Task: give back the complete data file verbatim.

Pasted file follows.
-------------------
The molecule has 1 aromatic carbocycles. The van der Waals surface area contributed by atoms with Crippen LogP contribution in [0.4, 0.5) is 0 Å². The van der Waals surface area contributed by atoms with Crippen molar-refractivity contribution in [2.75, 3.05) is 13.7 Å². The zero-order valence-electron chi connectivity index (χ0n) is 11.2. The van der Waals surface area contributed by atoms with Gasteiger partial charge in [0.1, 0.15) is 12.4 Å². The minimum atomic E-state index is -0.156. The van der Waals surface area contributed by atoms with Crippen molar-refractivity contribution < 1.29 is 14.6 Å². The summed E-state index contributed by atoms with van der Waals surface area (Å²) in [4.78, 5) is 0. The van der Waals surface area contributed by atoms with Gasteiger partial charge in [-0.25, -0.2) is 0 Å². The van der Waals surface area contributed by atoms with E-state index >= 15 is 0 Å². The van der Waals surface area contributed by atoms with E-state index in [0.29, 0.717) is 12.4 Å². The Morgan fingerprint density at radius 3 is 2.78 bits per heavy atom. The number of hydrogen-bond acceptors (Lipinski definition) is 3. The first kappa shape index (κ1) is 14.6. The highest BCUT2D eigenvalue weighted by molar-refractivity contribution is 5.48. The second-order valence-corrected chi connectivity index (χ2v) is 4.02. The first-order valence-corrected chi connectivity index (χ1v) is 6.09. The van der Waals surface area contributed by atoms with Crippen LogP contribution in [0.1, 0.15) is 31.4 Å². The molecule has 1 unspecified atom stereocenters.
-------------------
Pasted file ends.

The molecule has 1 aromatic carbocycles. The van der Waals surface area contributed by atoms with Crippen LogP contribution in [0.4, 0.5) is 0 Å². The van der Waals surface area contributed by atoms with Crippen molar-refractivity contribution in [2.75, 3.05) is 13.7 Å². The zero-order valence-electron chi connectivity index (χ0n) is 11.2. The van der Waals surface area contributed by atoms with Gasteiger partial charge in [0.1, 0.15) is 12.4 Å². The minimum atomic E-state index is -0.156. The van der Waals surface area contributed by atoms with Crippen molar-refractivity contribution < 1.29 is 14.6 Å². The summed E-state index contributed by atoms with van der Waals surface area (Å²) in [4.78, 5) is 0. The van der Waals surface area contributed by atoms with Gasteiger partial charge in [-0.25, -0.2) is 0 Å². The van der Waals surface area contributed by atoms with E-state index >= 15 is 0 Å². The van der Waals surface area contributed by atoms with E-state index in [0.29, 0.717) is 12.4 Å². The Morgan fingerprint density at radius 3 is 2.78 bits per heavy atom. The number of hydrogen-bond acceptors (Lipinski definition) is 3. The first kappa shape index (κ1) is 14.6. The highest BCUT2D eigenvalue weighted by molar-refractivity contribution is 5.48. The second-order valence-corrected chi connectivity index (χ2v) is 4.02. The first-order valence-corrected chi connectivity index (χ1v) is 6.09. The van der Waals surface area contributed by atoms with Crippen LogP contribution in [0.1, 0.15) is 31.4 Å². The molecule has 1 unspecified atom stereocenters.